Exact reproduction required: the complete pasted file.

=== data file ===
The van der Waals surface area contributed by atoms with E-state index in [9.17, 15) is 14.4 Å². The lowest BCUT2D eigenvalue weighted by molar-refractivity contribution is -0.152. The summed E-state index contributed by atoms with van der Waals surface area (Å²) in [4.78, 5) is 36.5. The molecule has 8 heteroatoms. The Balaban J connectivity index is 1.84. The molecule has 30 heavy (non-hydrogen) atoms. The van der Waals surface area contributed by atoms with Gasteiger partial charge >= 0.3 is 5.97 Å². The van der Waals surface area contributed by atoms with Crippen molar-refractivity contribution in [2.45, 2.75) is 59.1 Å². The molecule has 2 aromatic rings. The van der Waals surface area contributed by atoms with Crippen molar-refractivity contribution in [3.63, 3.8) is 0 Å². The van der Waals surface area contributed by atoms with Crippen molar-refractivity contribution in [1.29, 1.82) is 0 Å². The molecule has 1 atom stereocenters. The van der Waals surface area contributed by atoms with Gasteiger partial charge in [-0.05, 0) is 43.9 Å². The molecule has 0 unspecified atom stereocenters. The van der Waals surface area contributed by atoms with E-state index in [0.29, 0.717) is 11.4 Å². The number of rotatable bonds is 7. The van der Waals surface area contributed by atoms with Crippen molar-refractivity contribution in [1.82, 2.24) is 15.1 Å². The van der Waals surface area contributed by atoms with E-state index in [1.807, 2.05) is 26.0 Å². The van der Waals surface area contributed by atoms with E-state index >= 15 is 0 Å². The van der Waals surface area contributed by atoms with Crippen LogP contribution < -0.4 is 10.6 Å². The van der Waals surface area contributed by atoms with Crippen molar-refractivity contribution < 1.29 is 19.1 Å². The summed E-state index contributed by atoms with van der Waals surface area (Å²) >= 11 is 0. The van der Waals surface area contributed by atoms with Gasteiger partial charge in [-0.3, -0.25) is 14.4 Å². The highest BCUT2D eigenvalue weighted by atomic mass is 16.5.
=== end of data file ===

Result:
The van der Waals surface area contributed by atoms with E-state index in [9.17, 15) is 14.4 Å². The lowest BCUT2D eigenvalue weighted by molar-refractivity contribution is -0.152. The summed E-state index contributed by atoms with van der Waals surface area (Å²) in [4.78, 5) is 36.5. The molecule has 8 heteroatoms. The Balaban J connectivity index is 1.84. The molecule has 30 heavy (non-hydrogen) atoms. The van der Waals surface area contributed by atoms with Gasteiger partial charge >= 0.3 is 5.97 Å². The van der Waals surface area contributed by atoms with Crippen molar-refractivity contribution in [2.45, 2.75) is 59.1 Å². The molecule has 2 aromatic rings. The van der Waals surface area contributed by atoms with Crippen molar-refractivity contribution in [3.63, 3.8) is 0 Å². The van der Waals surface area contributed by atoms with Crippen molar-refractivity contribution in [1.29, 1.82) is 0 Å². The molecule has 1 atom stereocenters. The van der Waals surface area contributed by atoms with Gasteiger partial charge in [-0.05, 0) is 43.9 Å². The molecule has 0 unspecified atom stereocenters. The van der Waals surface area contributed by atoms with E-state index in [0.29, 0.717) is 11.4 Å². The number of rotatable bonds is 7. The van der Waals surface area contributed by atoms with Crippen molar-refractivity contribution in [1.82, 2.24) is 15.1 Å². The van der Waals surface area contributed by atoms with E-state index in [1.807, 2.05) is 26.0 Å². The van der Waals surface area contributed by atoms with E-state index >= 15 is 0 Å². The van der Waals surface area contributed by atoms with Crippen LogP contribution < -0.4 is 10.6 Å². The van der Waals surface area contributed by atoms with Crippen molar-refractivity contribution < 1.29 is 19.1 Å². The summed E-state index contributed by atoms with van der Waals surface area (Å²) >= 11 is 0. The van der Waals surface area contributed by atoms with Gasteiger partial charge in [-0.3, -0.25) is 14.4 Å². The highest BCUT2D eigenvalue weighted by atomic mass is 16.5.